If you're building your new restaurant from scratch, you get to design a commercial kitchen tailored to your needs. The decisions you make here will have lasting consequences for your business, so sweat the details -- and enjoy this opportunity. The restaurant industry publication "Total Food Service" recommends that your kitchen area, including storage, take up approximately 40 percent of your restaurant's floor space. With that in mind, you'll pick a layout scheme that works with both your business model and your creative preferences. The restaurant industry supplier Food Service Warehouse describes four common layouts for commercial kitchens.
The Assembly Line Kitchen
If your restaurant produces a few menu items in fairly large quantities using multiple steps of preparation, the assembly line is the kitchen design you want. This layout minimizes the distances that ingredients and employees have to travel when dishes are prepared, making the whole process faster and keeping your employees from bumping into one another. If you're opening a hamburger restaurant with this layout, for example, your employees will take beef patties from the freezer, move them onto a holding counter, put them on the griddle for cooking, set them aside on another counter to dress them with condiments and buns and wrap them up or serve them. It all goes in a neat, straight line down the kitchen, with each step in the process having its own dedicated workstation.
The Zoned Kitchen
The classic commercial kitchen arrangement is the zoned kitchen. Everything in the kitchen is organized into functional zones. You'll have one or two zones for doing prep work, such as measuring ingredients, kneading dough and washing and chopping vegetables. This zone needs plenty of counter space as well as all the necessary tools and containers. You'll have a zone for cooking, where your ovens, stovetops, grills and other heat sources go. You'll have a zone -- preferably away from the cooking zone -- for refrigeration, ice and all things cold. You'll have a zone for sanitation and dishwashing, a zone for dry storage and a zone for plating completed dishes for pickup by servers. With the zoned kitchen, you can assign employees to work specific zones. There they can stay, concentrating on their tasks rather than getting in one another's way.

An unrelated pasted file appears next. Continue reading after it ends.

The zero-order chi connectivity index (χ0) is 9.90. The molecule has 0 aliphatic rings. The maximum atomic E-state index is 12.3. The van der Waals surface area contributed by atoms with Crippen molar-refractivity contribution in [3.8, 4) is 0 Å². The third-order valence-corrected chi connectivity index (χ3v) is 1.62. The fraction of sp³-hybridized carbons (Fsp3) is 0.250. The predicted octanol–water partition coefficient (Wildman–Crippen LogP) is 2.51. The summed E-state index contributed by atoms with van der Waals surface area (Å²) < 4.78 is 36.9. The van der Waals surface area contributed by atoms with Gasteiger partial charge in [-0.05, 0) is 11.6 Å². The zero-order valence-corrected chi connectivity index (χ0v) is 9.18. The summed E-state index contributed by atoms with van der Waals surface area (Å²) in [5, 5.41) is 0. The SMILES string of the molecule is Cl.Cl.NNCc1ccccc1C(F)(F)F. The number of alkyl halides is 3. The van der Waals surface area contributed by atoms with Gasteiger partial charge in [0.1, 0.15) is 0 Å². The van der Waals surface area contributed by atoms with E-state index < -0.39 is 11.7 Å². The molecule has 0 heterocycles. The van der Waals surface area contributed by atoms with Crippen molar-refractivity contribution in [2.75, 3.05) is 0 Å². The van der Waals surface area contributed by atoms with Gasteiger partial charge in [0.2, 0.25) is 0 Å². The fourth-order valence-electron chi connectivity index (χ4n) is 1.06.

The Island Kitchen
The "island" kitchen is a variation on the zoned kitchen. Here a kitchen has two main parts: the perimeter and an island in the middle. Usually the cooking stations go in the middle and everything else goes on the perimeter, although sometimes it's the other way around. This kind of kitchen arrangement allows foods to have easy transit to and from the cooking stage, and you can place workstations on the perimeter adjacent to one another -- in the assembly line style -- for maximal efficiency between the various preparation stages.
The Ergonomic or Artisanal Kitchen
The ergonomic kitchen strives to keep employees comfortable, on the assumption that comfortable employees can be more productive because they won't be hurting themselves and aching all the time. Bending, reaching, lifting, walking, squatting and carrying are all activities that bring a risk of injury, so the more you can do to minimize these activities, the more ergonomic your kitchen will be. Ergonomic designs often require a bigger upfront cost and may be considerably less energy efficient.
Operational efficiency is another aspect of arranging a restaurant kitchen. Because kitchen space is limited, food service company Foodservice Equipment & Supplies suggests you use vertical space by storing utensils, plates and food containers above workstations and below prep counters. Kitchen energy usage constitutes a major cost, so identify and mitigate sources of energy waste: Place refrigerators and ovens next to each other, for example. For maximum efficiency, store prep equipment as close as possible to the workstations where it will be used.
Josh Fredman is a freelance pen-for-hire and Web developer living in Seattle. He attended the University of Washington, studying engineering, and worked in logistics, health care and newspapers before deciding to go to work for himself.